The Aviation Blog

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In the quest for sustainability, the aviation industry is seeking to avoid unintended consequences—especially the unintended consequences of employing biofuels on a large scale. One kind of unintended consequence is known as ILUC, or “indirect land-use change”. When biofuels are produced on existing agricultural land, the demand for food and feed crops remains, and may lead to someone producing more food and feed somewhere else. This can imply land use change (by changing e.g. forest into agricultural land), which implies that a substantial amount of CO2 emissions are released into the atmosphere.

On 20 February, the Environment, Public Health and Food Safety Committee of the European Parliament held a workshop to address the ILUC effects of sustainable biofuels. The workshop addressed a European Commission proposal to transition from “first-generation” biofuels (sourced from foodstocks like corn and soybeans) to “second-generation” fuels (which are not sourced from edible crops). This proposal would set a 5 percent limit on the proportion of biofuels that can be sourced from feedstocks, end subsidies for first-generation biofuels by 2020, impose a greenhouse-gas-saving requirement of 60 percent for biofuels production processes starting next year, and create new values for ILUC effects from major crop groups. EU member states’ energy ministers are expected to discuss the proposal on 22 February.

The aviation industry is committed to developing and employing sustainable, second-generation biofuels. These fuels have the potential to reduce aviation’s worldwide carbon footprint, diversify the industry’s sources of fuel, protect firms and consumers from the high cost volatility associated with fossil fuels, and contribute to the development of green industry. But as the aviation industry works to promote the development of these biofuels, it is taking great care to make sure they are environmentally sustainable:

  • Aviation biofuels are made from crops that do not compete with existing foodstocks. Next-gen aviation biofuels may be made from jatropha (an inedible seed plant rich in lipid oil), camelina (a rotation crop also rich in oil), algae, and other salt water grasses and plants.  They do not compete with crucial food crops like corn and soybeans.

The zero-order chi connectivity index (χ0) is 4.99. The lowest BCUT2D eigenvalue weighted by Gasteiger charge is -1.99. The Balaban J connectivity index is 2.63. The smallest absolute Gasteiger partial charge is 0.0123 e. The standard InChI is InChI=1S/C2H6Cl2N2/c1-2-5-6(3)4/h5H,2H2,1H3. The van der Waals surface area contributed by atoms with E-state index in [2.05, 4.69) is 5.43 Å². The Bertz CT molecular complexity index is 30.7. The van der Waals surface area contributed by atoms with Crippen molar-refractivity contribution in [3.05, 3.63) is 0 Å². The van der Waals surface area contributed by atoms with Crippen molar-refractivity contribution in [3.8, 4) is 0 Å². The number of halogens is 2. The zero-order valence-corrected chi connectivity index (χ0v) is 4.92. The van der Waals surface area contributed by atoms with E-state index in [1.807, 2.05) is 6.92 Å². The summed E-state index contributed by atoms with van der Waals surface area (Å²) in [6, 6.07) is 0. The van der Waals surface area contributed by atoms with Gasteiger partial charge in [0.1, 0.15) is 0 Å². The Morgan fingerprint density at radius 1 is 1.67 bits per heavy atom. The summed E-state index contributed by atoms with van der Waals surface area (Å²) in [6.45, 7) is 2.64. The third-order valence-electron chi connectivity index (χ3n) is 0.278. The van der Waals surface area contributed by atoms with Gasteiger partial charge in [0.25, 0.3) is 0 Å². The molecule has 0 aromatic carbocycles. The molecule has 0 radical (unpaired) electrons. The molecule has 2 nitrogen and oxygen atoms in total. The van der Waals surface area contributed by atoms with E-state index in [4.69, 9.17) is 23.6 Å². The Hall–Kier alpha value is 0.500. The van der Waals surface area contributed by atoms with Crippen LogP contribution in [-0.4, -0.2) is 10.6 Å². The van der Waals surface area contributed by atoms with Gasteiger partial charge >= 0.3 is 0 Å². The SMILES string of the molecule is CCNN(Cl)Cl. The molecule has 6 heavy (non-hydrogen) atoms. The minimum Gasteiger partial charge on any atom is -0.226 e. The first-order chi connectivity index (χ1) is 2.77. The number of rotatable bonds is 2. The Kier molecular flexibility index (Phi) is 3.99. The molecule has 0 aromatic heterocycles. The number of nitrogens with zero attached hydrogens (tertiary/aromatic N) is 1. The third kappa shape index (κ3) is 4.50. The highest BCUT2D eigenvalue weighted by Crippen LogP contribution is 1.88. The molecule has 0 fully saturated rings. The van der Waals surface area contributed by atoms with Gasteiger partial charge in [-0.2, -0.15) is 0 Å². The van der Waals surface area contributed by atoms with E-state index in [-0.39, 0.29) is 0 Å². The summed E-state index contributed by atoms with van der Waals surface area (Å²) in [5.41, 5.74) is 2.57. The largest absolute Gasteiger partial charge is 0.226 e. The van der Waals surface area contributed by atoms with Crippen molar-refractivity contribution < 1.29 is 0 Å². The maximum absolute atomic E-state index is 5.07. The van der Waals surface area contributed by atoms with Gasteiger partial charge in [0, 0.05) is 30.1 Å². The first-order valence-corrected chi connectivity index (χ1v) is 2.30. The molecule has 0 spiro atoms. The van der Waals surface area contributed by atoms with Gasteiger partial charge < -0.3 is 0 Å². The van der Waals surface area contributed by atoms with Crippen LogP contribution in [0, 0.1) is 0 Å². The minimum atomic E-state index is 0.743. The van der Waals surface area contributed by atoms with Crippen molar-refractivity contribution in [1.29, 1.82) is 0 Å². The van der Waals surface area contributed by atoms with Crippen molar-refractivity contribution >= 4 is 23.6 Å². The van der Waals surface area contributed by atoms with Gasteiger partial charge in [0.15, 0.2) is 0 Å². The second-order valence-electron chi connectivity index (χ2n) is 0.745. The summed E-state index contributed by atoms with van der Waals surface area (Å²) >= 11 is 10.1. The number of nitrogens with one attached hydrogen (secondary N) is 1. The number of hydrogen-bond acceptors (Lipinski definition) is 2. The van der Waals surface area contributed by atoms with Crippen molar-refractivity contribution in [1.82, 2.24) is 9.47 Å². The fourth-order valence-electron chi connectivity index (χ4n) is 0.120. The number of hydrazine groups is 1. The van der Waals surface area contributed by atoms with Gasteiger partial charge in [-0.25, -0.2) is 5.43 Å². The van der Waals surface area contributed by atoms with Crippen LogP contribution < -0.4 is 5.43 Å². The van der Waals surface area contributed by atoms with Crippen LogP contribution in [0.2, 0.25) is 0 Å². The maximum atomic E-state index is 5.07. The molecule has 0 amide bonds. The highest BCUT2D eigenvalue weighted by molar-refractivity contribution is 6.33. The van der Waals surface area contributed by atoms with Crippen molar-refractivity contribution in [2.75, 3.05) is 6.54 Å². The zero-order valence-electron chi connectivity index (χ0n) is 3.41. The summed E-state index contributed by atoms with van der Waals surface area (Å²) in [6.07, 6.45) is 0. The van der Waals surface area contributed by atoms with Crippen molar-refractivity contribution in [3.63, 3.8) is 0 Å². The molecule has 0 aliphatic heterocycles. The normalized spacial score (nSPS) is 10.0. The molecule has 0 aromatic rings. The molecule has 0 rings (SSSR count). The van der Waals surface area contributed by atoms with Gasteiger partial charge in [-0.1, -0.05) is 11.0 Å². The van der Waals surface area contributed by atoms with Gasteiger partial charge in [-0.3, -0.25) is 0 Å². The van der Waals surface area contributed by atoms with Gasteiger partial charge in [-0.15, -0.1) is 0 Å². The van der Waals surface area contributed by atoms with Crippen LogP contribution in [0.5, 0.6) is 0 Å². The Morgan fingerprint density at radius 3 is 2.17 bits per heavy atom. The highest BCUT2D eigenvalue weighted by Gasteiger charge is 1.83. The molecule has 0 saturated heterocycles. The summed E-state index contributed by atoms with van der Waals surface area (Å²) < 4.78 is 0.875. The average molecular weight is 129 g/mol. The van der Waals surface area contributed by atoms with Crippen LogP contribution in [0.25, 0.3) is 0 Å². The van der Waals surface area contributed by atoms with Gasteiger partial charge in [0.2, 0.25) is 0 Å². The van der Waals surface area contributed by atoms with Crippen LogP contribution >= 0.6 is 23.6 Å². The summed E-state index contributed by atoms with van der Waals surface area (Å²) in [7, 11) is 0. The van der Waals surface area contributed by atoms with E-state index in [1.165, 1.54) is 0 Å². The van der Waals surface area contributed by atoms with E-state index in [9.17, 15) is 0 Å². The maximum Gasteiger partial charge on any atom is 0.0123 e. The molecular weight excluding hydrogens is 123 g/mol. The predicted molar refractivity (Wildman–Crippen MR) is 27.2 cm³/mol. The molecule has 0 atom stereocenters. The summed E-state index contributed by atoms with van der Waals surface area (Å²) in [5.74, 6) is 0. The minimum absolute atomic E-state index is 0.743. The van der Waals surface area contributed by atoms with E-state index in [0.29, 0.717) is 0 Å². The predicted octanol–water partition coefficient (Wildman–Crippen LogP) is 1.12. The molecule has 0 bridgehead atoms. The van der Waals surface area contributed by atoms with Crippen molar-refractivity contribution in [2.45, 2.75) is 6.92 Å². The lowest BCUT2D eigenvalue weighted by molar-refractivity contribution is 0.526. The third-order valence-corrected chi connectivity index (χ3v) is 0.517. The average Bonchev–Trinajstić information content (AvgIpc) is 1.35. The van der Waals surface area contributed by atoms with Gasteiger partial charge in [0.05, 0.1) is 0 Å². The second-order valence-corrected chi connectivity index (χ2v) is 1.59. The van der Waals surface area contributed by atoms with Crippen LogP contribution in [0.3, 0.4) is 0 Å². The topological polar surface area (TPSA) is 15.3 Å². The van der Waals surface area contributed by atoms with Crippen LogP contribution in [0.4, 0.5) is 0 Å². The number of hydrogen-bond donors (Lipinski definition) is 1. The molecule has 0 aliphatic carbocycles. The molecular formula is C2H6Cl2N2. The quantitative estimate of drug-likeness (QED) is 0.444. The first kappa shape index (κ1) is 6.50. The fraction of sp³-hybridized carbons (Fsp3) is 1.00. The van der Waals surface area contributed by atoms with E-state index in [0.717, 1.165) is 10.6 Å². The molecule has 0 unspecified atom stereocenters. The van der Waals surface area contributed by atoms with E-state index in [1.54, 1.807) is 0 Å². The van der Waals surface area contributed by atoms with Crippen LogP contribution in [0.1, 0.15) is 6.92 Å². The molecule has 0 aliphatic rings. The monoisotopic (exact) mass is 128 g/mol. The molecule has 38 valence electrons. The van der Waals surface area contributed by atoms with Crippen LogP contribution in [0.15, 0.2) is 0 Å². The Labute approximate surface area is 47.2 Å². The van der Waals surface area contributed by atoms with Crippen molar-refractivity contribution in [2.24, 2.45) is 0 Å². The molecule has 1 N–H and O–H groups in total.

• Aviation biofuel crops are grown in agriculturally marginal areas. Jatropha thrives in arid conditions not otherwise suitable for foodstock farming. Likewise, algae can be cultivated in polluted and saline water where foodstocks are not found. Camelina is grown in rotation with wheat and other cereals, allowing for healthier soil but not displacing any existing land use. Cultivating potential aviation biofuel crops neither displaces existing agricultural uses nor incentivizes farmers to destroy forested areas.
  • Aviation biofuel crops allow for water conservation. Algae and halophytes can be grown in existing marine settings, and jatropha does not require much water for cultivation. Thus, current and future aviation biofuel crops will not negatively impact world water supplies.

As airlines and aerospace firms continue to develop and test second-generation biofuels, they remain committed to long-term environmental sustainability and encourage policy support only for the development and use of truly sustainable biofuels.


  1. These efforts are certainly useful, but the attention should focus on coming back to a more local economy, promoting local development and modus vivendi. Cost of travelling by plane should be comparable to the impact on CO2 emissions and/or land footprint. It’s wrong to think that lower travel fare can lead to emancipation of bigger fraction of the population. This is illusion with perverse unintended effects …

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